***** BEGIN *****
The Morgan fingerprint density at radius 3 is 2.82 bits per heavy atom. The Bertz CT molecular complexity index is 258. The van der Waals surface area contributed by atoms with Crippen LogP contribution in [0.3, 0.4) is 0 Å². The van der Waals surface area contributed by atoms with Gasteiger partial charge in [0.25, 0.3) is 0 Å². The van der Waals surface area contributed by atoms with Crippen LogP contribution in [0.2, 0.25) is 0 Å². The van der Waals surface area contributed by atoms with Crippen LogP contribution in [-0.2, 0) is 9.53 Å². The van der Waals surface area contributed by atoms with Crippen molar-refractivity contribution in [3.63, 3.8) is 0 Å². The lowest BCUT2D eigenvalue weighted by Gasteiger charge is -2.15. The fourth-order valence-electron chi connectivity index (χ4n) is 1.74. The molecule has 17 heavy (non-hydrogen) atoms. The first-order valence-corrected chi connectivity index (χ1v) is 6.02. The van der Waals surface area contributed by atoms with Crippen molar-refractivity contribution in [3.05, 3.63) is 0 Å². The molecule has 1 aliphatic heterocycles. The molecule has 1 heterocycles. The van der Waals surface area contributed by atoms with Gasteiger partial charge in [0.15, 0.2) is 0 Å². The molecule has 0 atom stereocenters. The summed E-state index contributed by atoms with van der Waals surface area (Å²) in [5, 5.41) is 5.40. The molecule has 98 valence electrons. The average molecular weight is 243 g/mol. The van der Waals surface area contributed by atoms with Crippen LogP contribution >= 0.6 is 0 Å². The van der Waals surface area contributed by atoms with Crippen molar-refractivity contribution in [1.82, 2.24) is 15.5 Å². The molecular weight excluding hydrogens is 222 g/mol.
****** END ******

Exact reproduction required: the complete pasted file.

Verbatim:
The Morgan fingerprint density at radius 3 is 2.82 bits per heavy atom. The Bertz CT molecular complexity index is 258. The van der Waals surface area contributed by atoms with Crippen LogP contribution in [0.3, 0.4) is 0 Å². The van der Waals surface area contributed by atoms with Gasteiger partial charge in [0.25, 0.3) is 0 Å². The van der Waals surface area contributed by atoms with Crippen LogP contribution in [0.2, 0.25) is 0 Å². The van der Waals surface area contributed by atoms with Crippen LogP contribution in [-0.2, 0) is 9.53 Å². The van der Waals surface area contributed by atoms with Crippen molar-refractivity contribution in [3.63, 3.8) is 0 Å². The lowest BCUT2D eigenvalue weighted by Gasteiger charge is -2.15. The fourth-order valence-electron chi connectivity index (χ4n) is 1.74. The molecule has 17 heavy (non-hydrogen) atoms. The first-order valence-corrected chi connectivity index (χ1v) is 6.02. The van der Waals surface area contributed by atoms with Crippen molar-refractivity contribution in [3.05, 3.63) is 0 Å². The molecule has 1 aliphatic heterocycles. The molecule has 1 heterocycles. The van der Waals surface area contributed by atoms with Gasteiger partial charge in [0.15, 0.2) is 0 Å². The molecule has 0 atom stereocenters. The summed E-state index contributed by atoms with van der Waals surface area (Å²) in [5, 5.41) is 5.40. The molecule has 98 valence electrons. The average molecular weight is 243 g/mol. The van der Waals surface area contributed by atoms with Crippen LogP contribution >= 0.6 is 0 Å². The van der Waals surface area contributed by atoms with Crippen molar-refractivity contribution in [1.82, 2.24) is 15.5 Å². The molecular weight excluding hydrogens is 222 g/mol.